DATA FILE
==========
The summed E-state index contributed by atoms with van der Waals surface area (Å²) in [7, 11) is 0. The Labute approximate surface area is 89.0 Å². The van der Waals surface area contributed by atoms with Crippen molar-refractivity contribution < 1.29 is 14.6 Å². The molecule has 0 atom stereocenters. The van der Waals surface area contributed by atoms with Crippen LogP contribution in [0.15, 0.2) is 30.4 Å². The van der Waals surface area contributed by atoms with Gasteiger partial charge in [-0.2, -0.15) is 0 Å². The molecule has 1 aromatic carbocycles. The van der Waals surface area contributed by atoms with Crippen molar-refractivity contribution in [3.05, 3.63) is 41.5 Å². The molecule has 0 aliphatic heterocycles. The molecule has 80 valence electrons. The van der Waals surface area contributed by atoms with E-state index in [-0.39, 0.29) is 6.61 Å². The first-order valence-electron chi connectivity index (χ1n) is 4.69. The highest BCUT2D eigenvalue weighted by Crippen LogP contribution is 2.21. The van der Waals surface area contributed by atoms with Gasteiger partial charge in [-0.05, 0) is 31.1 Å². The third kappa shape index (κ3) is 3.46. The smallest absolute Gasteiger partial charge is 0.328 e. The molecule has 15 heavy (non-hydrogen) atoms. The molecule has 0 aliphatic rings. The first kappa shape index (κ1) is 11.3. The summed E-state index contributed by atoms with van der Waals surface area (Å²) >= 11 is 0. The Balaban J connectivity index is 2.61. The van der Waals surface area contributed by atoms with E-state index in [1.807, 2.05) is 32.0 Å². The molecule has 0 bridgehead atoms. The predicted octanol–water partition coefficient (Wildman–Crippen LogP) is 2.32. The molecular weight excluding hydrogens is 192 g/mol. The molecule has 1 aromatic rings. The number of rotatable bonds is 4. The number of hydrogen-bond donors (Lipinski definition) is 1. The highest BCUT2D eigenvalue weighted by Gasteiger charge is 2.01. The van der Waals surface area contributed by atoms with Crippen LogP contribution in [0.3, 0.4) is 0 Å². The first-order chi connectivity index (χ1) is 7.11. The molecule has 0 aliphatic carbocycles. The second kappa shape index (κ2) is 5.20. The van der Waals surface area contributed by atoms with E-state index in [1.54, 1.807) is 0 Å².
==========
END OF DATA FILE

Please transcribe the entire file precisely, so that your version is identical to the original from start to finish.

The summed E-state index contributed by atoms with van der Waals surface area (Å²) in [7, 11) is 0. The Labute approximate surface area is 89.0 Å². The van der Waals surface area contributed by atoms with Crippen molar-refractivity contribution < 1.29 is 14.6 Å². The molecule has 0 atom stereocenters. The van der Waals surface area contributed by atoms with Crippen LogP contribution in [0.15, 0.2) is 30.4 Å². The van der Waals surface area contributed by atoms with Gasteiger partial charge in [-0.2, -0.15) is 0 Å². The molecule has 1 aromatic carbocycles. The van der Waals surface area contributed by atoms with Crippen molar-refractivity contribution in [3.05, 3.63) is 41.5 Å². The molecule has 0 aliphatic heterocycles. The molecule has 80 valence electrons. The van der Waals surface area contributed by atoms with E-state index in [-0.39, 0.29) is 6.61 Å². The first-order valence-electron chi connectivity index (χ1n) is 4.69. The highest BCUT2D eigenvalue weighted by Crippen LogP contribution is 2.21. The van der Waals surface area contributed by atoms with Gasteiger partial charge in [-0.05, 0) is 31.1 Å². The third kappa shape index (κ3) is 3.46. The smallest absolute Gasteiger partial charge is 0.328 e. The molecule has 15 heavy (non-hydrogen) atoms. The molecule has 0 aliphatic rings. The first kappa shape index (κ1) is 11.3. The summed E-state index contributed by atoms with van der Waals surface area (Å²) >= 11 is 0. The Balaban J connectivity index is 2.61. The van der Waals surface area contributed by atoms with E-state index in [1.807, 2.05) is 32.0 Å². The molecule has 0 bridgehead atoms. The predicted octanol–water partition coefficient (Wildman–Crippen LogP) is 2.32. The molecular weight excluding hydrogens is 192 g/mol. The molecule has 1 aromatic rings. The number of rotatable bonds is 4. The number of hydrogen-bond donors (Lipinski definition) is 1. The highest BCUT2D eigenvalue weighted by Gasteiger charge is 2.01. The van der Waals surface area contributed by atoms with Crippen LogP contribution in [0.3, 0.4) is 0 Å². The first-order chi connectivity index (χ1) is 7.11. The molecule has 0 aliphatic carbocycles. The second kappa shape index (κ2) is 5.20. The van der Waals surface area contributed by atoms with E-state index in [1.54, 1.807) is 0 Å².